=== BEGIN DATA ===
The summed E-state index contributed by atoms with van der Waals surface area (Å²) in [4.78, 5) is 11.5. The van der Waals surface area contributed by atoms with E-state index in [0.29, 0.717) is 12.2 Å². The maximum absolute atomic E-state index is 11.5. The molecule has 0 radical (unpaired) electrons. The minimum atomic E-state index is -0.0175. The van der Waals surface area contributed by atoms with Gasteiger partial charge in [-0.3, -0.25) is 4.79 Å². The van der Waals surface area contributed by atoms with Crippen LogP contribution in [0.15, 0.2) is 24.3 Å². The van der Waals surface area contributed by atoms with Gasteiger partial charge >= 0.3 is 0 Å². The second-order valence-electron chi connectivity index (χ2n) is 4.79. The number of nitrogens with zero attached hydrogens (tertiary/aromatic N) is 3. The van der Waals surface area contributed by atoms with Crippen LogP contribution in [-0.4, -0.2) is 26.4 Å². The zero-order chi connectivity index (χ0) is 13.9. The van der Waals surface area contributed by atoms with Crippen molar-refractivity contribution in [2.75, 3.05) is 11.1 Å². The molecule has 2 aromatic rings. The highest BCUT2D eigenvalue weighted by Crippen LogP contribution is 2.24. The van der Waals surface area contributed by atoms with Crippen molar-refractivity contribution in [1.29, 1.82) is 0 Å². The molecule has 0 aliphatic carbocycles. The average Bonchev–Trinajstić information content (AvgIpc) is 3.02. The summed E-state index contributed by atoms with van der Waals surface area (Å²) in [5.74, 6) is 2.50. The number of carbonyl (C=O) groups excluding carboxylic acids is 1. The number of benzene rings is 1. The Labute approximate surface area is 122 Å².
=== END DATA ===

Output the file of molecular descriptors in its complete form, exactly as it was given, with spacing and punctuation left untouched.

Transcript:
The summed E-state index contributed by atoms with van der Waals surface area (Å²) in [4.78, 5) is 11.5. The van der Waals surface area contributed by atoms with E-state index in [0.29, 0.717) is 12.2 Å². The maximum absolute atomic E-state index is 11.5. The molecule has 0 radical (unpaired) electrons. The minimum atomic E-state index is -0.0175. The van der Waals surface area contributed by atoms with Gasteiger partial charge in [-0.3, -0.25) is 4.79 Å². The van der Waals surface area contributed by atoms with Crippen LogP contribution in [0.15, 0.2) is 24.3 Å². The van der Waals surface area contributed by atoms with Gasteiger partial charge >= 0.3 is 0 Å². The second-order valence-electron chi connectivity index (χ2n) is 4.79. The number of nitrogens with zero attached hydrogens (tertiary/aromatic N) is 3. The van der Waals surface area contributed by atoms with Crippen LogP contribution in [-0.4, -0.2) is 26.4 Å². The zero-order chi connectivity index (χ0) is 13.9. The van der Waals surface area contributed by atoms with Crippen molar-refractivity contribution in [2.75, 3.05) is 11.1 Å². The molecule has 2 aromatic rings. The highest BCUT2D eigenvalue weighted by Crippen LogP contribution is 2.24. The van der Waals surface area contributed by atoms with Crippen molar-refractivity contribution in [1.29, 1.82) is 0 Å². The molecule has 0 aliphatic carbocycles. The average Bonchev–Trinajstić information content (AvgIpc) is 3.02. The summed E-state index contributed by atoms with van der Waals surface area (Å²) in [5.74, 6) is 2.50. The number of carbonyl (C=O) groups excluding carboxylic acids is 1. The number of benzene rings is 1. The Labute approximate surface area is 122 Å².